The Water Cycle and YOU!

By Ida Petersen, Bill FavittaJanuary 8, 2021

Even if you’ve been living under a rock, you have experienced the Water Cycle in action. Rain falling from the sky, water seeping into the ground, a flowing river, plant roos sucking up moisture; each is an example of water moving from one ecosystem to another. Protecting the Water Cycle is vital to keeping humans, animals, and the environment healthy. In the figure, you can see the planet-wide transformations that drive the cycle. Salt water in the ocean evaporates into the atmosphere and forms clouds. Clouds deposit rain and snow on the landscape. Water flows along the surface or underneath the ground. Plants and animals, including humans, use this water to survive, then release some of it back into the environment.

At any point, water may pick up pollutants that hitch a ride into future stages of the cycle. Litter, sediment, and invisible contaminants (like fertilizers, oils, pesticides, and other chemicals) get carried across land and downstream to water bodies during a heavy rain or snowmelt. Exhaust from industrial processes can travel through the air to clouds and create acid rain. A combination of many different sources of pollution adds up throughout a watershed and can harm the living things it contacts. On Fort Wainwright, water travels across the land into the Municipal Separate Storm Sewer System, which feeds into wetlands and the Chena River. Each leaking vehicle, sewer backup, or pile of dog poo, has the power to impact our valuable water.

(Photo Credit: U.S. Army) VIEW ORIGINAL

A functioning ecosystem can filter out some pollution, but it can only do so much. Permeable soils, vegetation, and wetlands are a few examples of natural filtration zones which absorb water and contaminants to create a “sink” to slow the water down. These natural filters are often bypassed by human-created surfaces like parking lots, roofs, or culverts. While drainage systems may prevent flooding in an urban area, they also force all of that runoff to skip filtration and invade a wetland or waterway. Using strategies called “Green Infrastructure,” we can use designs that act like natural filtration zones and protect the Water Cycle. Examples of Green Infrastructure on Fort Wainwright include the trees and shrubs planted in front of Hangar 3 and the grass swales (gently-sloped ditches) that wind through housing areas like Tanana Trails.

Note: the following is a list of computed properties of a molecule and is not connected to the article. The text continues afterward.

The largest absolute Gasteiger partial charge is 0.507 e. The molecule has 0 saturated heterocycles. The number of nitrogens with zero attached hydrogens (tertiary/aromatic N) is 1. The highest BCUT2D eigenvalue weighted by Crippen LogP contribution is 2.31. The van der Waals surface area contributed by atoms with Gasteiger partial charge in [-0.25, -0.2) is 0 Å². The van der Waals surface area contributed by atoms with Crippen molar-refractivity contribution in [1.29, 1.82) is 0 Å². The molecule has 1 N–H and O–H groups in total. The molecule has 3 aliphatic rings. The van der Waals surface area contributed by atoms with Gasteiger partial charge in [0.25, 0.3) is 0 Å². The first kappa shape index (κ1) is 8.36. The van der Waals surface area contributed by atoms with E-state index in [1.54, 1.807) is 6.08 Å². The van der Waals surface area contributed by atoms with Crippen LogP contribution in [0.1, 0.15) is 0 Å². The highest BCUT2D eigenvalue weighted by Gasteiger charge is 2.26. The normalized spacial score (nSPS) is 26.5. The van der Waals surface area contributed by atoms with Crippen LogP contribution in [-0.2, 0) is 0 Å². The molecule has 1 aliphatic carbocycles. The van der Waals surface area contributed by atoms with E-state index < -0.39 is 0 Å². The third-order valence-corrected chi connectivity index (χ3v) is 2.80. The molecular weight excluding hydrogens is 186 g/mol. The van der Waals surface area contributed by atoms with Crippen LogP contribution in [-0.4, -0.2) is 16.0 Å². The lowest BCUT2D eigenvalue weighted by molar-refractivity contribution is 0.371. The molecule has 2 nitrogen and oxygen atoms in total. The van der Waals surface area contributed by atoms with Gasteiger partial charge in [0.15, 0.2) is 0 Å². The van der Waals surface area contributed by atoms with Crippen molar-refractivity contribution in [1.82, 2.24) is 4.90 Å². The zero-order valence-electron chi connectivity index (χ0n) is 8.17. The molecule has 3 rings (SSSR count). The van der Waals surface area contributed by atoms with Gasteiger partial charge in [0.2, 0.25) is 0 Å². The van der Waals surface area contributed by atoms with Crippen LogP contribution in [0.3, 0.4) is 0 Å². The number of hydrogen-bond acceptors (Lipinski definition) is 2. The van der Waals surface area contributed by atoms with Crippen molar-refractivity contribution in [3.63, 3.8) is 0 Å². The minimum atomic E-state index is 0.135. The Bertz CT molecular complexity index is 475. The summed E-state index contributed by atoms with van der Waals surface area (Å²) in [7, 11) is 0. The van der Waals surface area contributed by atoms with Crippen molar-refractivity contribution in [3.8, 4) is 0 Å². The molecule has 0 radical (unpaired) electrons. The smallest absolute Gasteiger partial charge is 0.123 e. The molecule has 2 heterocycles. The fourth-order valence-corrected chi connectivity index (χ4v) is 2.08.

Already, the planet has a limited water supply, mainly in forms unusable to humans such as salt water in the oceans, the polar ice caps, permafrost, or freshwater polluted with un-drinkable chemicals. In the United States, past pollution has made 40 percent of the nation’s rivers and lakes unsafe to swim in or fish from. That’s why we all need to do our part in preventing pollution. Every little thing we do to protect water quality can make a difference in the Water Cycle!

(Photo Credit: Gross, Brady P CIV USA IMCOM PAO) VIEW ORIGINAL

Fort Wainwright Storm Water Management Program

Fairbanks Storm Water Management Program

By: Ida Petersen and Bill Favitta

U.S. Army Garrison Alaska Department of Public Works Environmental Division Water Program